John deVadoss, former Managing Director at Microsoft and current Head of Development at Neo, wrote an op-ed last month criticising the term Web3. According to deVadoss, the term is a marketing ploy by “VC-types” that adds little value to the pre-existing term “blockchain.”
In an article for Cryptoslate, he writes that one of the reasons for its tenacity is that governments dislike the term “crypto.”
Neo was established in 2014 as Antshares. John previously worked for Microsoft for nearly two decades, developing platforms such as.NET and Azure. Web3 is, in his opinion, “more nonsense than sense.” Its trendy status can be attributed in part to the “hoi polloi” on Twitter and LinkedIn who use the term “to attach themselves to what they see as the next big thing.”
For more than two decades, the term “Web3” has been bandied about. However, it gained popularity in late 2021, when notable figures such as Elon Musk began to discuss it. According to Google Trends, interest in the term has fallen by approximately 25% since its peak in December 2021. However, in November 2022, the market began a downward spiral from which it has yet to recover.
Web3 is defined differently depending on who you ask. However, the term Web 3.0 was first used in 1999 by Sir Tim Berners-Lee, the inventor of the World Wide Web. His definition was also referred to as the “Semantic Web.” Berners-vision Lee’s called for a future in which all computers could intelligently analyse all data on the internet, with “machines talking to machines.”
Tags, web structures, and shared vocabulary, definitions, and standards would enable this intelligent analysis, making all data on the web machine-readable. W3C, or the World Wide Web Consortium, an organisation led by Sir Tim Berners-Lee, continues to advocate for this Web3 definition to this day.
However, the most widely accepted definition of Web3 is that proposed by Gavin Wood, the founder of Polkadot. Wood coined the phrase in 2014 to describe a third stage of the internet. One that was more decentralised and less dominated by Big Tech’s surveillance capitalism. Wood, a co-founder of Ethereum, envisioned the third stage running on blockchain, or distributed ledger technology (DLT). Wood claims that Web3 will bring about significant social and economic change by making value and information exchange more secure, efficient, and transparent.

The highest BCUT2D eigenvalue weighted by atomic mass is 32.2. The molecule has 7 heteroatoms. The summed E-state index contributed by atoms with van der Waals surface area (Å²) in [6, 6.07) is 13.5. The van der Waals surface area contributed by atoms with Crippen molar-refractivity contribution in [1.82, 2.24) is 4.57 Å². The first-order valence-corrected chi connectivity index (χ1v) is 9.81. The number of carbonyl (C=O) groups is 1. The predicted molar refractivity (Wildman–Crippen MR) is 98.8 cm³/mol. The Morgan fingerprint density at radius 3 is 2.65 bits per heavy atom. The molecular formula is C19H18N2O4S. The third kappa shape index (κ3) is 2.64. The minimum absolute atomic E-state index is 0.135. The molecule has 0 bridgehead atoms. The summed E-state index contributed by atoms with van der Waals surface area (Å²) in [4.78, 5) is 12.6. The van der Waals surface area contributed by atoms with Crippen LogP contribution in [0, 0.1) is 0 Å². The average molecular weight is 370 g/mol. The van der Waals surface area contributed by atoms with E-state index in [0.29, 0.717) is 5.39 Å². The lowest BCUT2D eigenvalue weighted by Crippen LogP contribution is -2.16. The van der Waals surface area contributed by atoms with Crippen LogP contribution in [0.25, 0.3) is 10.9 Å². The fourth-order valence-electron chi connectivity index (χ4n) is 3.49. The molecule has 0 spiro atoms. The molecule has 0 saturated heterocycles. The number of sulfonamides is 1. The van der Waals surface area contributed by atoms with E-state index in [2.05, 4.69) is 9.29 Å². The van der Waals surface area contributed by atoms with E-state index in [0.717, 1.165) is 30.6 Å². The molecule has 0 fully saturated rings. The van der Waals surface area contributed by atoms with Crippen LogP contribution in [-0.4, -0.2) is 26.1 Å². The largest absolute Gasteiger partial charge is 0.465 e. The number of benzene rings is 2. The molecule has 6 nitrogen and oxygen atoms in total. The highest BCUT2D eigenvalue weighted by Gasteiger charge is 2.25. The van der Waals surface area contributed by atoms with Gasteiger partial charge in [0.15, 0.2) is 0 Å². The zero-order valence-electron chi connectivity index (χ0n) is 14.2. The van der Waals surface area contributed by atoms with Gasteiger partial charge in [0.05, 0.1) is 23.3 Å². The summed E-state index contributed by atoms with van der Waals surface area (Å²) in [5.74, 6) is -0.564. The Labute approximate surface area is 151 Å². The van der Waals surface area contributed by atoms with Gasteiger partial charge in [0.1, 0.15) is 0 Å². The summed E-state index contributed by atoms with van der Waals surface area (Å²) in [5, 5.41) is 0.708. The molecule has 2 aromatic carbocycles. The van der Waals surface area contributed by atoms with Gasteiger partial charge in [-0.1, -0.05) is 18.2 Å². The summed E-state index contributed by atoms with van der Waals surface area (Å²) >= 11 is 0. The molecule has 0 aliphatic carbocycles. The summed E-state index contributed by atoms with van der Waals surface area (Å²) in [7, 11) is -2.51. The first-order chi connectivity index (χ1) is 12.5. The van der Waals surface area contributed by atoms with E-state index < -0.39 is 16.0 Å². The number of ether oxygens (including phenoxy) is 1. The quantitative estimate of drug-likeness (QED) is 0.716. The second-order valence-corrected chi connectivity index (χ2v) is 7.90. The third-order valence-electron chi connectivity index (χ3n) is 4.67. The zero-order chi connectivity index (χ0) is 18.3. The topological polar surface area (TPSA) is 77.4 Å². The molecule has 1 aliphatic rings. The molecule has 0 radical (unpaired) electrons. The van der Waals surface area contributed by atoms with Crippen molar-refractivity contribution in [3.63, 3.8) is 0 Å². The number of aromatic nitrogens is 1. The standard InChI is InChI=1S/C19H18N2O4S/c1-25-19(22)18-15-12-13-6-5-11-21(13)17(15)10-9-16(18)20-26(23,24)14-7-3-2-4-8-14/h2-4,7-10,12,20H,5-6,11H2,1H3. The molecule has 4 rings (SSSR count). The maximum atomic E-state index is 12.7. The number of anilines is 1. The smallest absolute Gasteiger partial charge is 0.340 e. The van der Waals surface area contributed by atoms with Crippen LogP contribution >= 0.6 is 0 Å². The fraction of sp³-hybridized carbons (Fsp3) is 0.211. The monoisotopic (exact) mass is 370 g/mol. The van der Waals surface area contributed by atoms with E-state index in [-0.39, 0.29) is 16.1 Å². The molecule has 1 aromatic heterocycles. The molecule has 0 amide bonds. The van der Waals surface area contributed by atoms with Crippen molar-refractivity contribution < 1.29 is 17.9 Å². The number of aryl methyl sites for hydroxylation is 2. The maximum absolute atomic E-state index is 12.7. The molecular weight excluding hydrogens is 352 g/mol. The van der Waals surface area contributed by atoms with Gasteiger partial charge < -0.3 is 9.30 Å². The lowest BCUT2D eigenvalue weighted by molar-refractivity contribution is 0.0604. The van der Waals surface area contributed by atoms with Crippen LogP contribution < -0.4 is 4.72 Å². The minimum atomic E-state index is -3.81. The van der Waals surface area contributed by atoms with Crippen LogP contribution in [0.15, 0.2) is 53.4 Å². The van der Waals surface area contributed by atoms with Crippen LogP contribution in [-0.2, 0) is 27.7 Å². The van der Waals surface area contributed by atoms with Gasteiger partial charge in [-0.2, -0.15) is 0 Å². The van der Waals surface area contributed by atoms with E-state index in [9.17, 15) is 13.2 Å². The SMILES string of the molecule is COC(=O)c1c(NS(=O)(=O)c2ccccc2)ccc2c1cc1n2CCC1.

Wood told CNBC’s ‘Beyond The Valley’ podcast last year that Web3 can enable a trustless internet. “We have to trust the people who provide the services.”
Algorithms and blockchain-based smart contracts, in his vision, would replace trust. One feature of Ethereum set it apart from Bitcoin. “So it’s kind of peer to peer, right? … “The idea is that everyone contributes a small portion of the overall service,” Wood explained.
“As a result, no one really has any advantage over anyone else… not in the same sense, at least, as you know, when you go to Amazon, eBay, or Facebook, where the company behind the service has absolute power over what they do in providing the service.”
Wood’s definition has gotten a lot of attention and criticism, especially since its popularity peaked in December 2021. Elon Musk called the term “more marketing than reality” that month, which isn’t even that controversial. Most Web3 supporters admit that it is more of a journey than a destination. And, with blockchain-based services still accounting for a small portion of internet traffic when compared to their Web2 counterparts, it’s not necessarily incorrect.
Musk also referred to the space as “BS” in response to a tweet by OpenAI CEO Sam Altman.
Another of Musk’s Twitter CEO predecessors, Jack Dorsey, does not believe the hype. Despite being a Bitcoin maximalist, the Silicon Valley hippie has a more nuanced view of Web3. He argued on Twitter that, far from being revolutionary, Web3 had the same corporate incentives as its traditional rival.
Arie Trouw, Co-Founder at XYO & CEO, told BeInCrypto that the term “Web3” can be useful if used correctly. Unlike Web2, the Web3 model allows users to control and monetize their own data without the involvement of Big Tech. “Web3 is critical in disrupting current systems that do not serve the majority of internet users,” Trouw says. “The rise of big-tech entities gatekeeping our data was facilitated by Web2. The new internet, on the other hand, will allow us to shift away from centralization and toward an open-source model.”
Berners-Lee presented his vision for the internet at a conference in Lisbon last year. “It’s a real shame, in fact, that the actual Web3 name was taken by Ethereum folks for their work with blockchain,” he said. Web3 is not, in fact, the web.”
Another disadvantage of the term Web3 is its association with cryptocurrencies. While both are ostensibly based on cryptography and blockchain, they are not the same thing. The demise of crypto titans such as FTX and Celcius has also increased people’s aversion to the term.
“I do believe that the term “crypto” has been tainted in some ways, because the mainstream associates it with get-rich-quick schemes and financial crime,” Trouw continues. “Some even refer to it as the ‘C’ word that should not be spoken. Terms like “Blockchain,” “Self-Sovereignty,” and “Zero Knowledge” better describe the innovations taking place in the space, though none are as enticing as “Crypto.”
Gavin Wood has attempted to distance himself from the two terms, albeit for different reasons. The requirement to exchange one of thousands of native tokens can unnecessarily complicate people’s entry into Web3. “I believe currency will continue to play a role in services. But, overall, I believe… we’ll start seeing services delivered without the need for tokens,” he told CNBC. “And I believe that will be a significant leap.”